UFV hosts online session about interpersonal violence

Peace and Reconciliation Centre in Abbotsford holds discussion on Thursday, Jan. 21

An Abbotsford man was killed in a motor vehicle accident on Highway 3 on Monday, Jan. 18. (Black Press file photo)
Abbotsford man killed in Highway 3 crash near Hedley

Fatality was discovered by passing tow truck driver

Mackenzie Ashley-Lynn Gilfillan was last seen Jan. 10 in the 45000-block of Menholm Road. (RCMP photo)
RCMP asking for help to find missing Chilliwack woman

Mackenzie Ashley-Lynn Gilfillan was last seen Jan. 10 in the 45000-block of Menholm Road

Abbotsford Recreation Centre is among the local arenas that are part of an in-depth review and analysis by the city. (File photo)
City of Abbotsford conducts survey on six local arenas

Input is part of in-depth analysis of current and future needs

A warrant was issued for Darwyn Sellars, 31, on Nov. 4, 2019, according to Black Press. (CrimeStoppers)
B.C. man’s rack of charges include Abbotsford and Williams Lake offences

Sentencing delayed against Darwyn Sellars, who pleaded guilty to lengthy list of charges

Provincial health officer Dr. Bonnie Henry prepares a daily update on the coronavirus pandemic, April 21, 2020. (B.C. Government)
B.C. adjusts COVID-19 vaccine rollout for delivery slowdown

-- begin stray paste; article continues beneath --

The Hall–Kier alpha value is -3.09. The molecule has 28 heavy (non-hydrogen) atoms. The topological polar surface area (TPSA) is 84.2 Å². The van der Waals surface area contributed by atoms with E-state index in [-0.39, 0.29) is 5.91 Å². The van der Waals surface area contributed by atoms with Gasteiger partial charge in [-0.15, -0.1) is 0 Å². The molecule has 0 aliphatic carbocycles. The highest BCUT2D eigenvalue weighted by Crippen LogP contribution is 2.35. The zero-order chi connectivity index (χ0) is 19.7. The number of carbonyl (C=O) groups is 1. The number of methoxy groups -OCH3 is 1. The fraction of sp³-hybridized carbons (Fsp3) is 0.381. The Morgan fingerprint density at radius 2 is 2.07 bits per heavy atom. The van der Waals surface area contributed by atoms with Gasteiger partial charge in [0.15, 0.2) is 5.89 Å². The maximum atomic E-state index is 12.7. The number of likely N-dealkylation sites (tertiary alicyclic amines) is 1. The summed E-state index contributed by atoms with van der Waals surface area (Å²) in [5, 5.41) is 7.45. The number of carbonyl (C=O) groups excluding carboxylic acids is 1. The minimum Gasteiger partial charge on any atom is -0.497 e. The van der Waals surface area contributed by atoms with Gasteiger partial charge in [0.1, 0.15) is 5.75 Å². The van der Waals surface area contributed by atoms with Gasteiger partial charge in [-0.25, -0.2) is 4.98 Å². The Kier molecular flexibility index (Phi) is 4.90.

Daily cases decline over weekend, 31 more deaths

(Realtor.ca)
Rent dropped to 2019 rates across parts of Metro Vancouver in December: Rentals.ca report

Rent costs have declined since May, a trend expected to continue due in part to the COVID pandemic

A female prisoner sent Langford police officers a thank-you card after she spent days in their custody. (Twitter/West Shore RCMP)
Woman gives Victoria-area jail 4.5-star review in handwritten card to police after arrest

‘We don’t often get thank you cards from people who stay with us, but this was sure nice to see’: RCMP

An elk got his antlers caught up in a zip line in Youbou over the weekend. (Conservation Officer Service Photo)
Elk rescued from zip line in Youbou on Vancouver Island

Officials urge people to manage items on their property that can hurt animals

A Trail man has a lucky tin for a keepsake after it saved him from a stabbing last week. File photo
Small tin in Kootenay man’s jacket pocket saved him from stabbing: RCMP

The man was uninjured thanks to a tin in his jacket

Tla-o-qui-aht First Nation Chantel Moore, 26, was fatally shot by a police officer during a wellness check in the early morning of June 4, 2020, in Edmundston, N.B. (Facebook)
Frustrated family denied access to B.C. Indigenous woman’s police shooting report

Independent investigation into B.C. woman’s fatal shooting in New Brunswick filed to Crown

Cannabis bought in British Columbia (Ashley Wadhwani/Black Press Media)
Is it time to start thinking about greener ways to package cannabis?

Packaging suppliers are still figuring eco-friendly and affordable packaging options that fit the mandates of Cannabis Regulations

Delta Police Constable Jason Martens and Dezi, a nine-year-old German Shepherd that recently retired after 10 years with Delta Police. (Photo submitted)
Dezi, a Delta police dog, retires on a high note after decade of service

Nine-year-old German Shepherd now fights over toys instead of chasing down bad guys

Most Read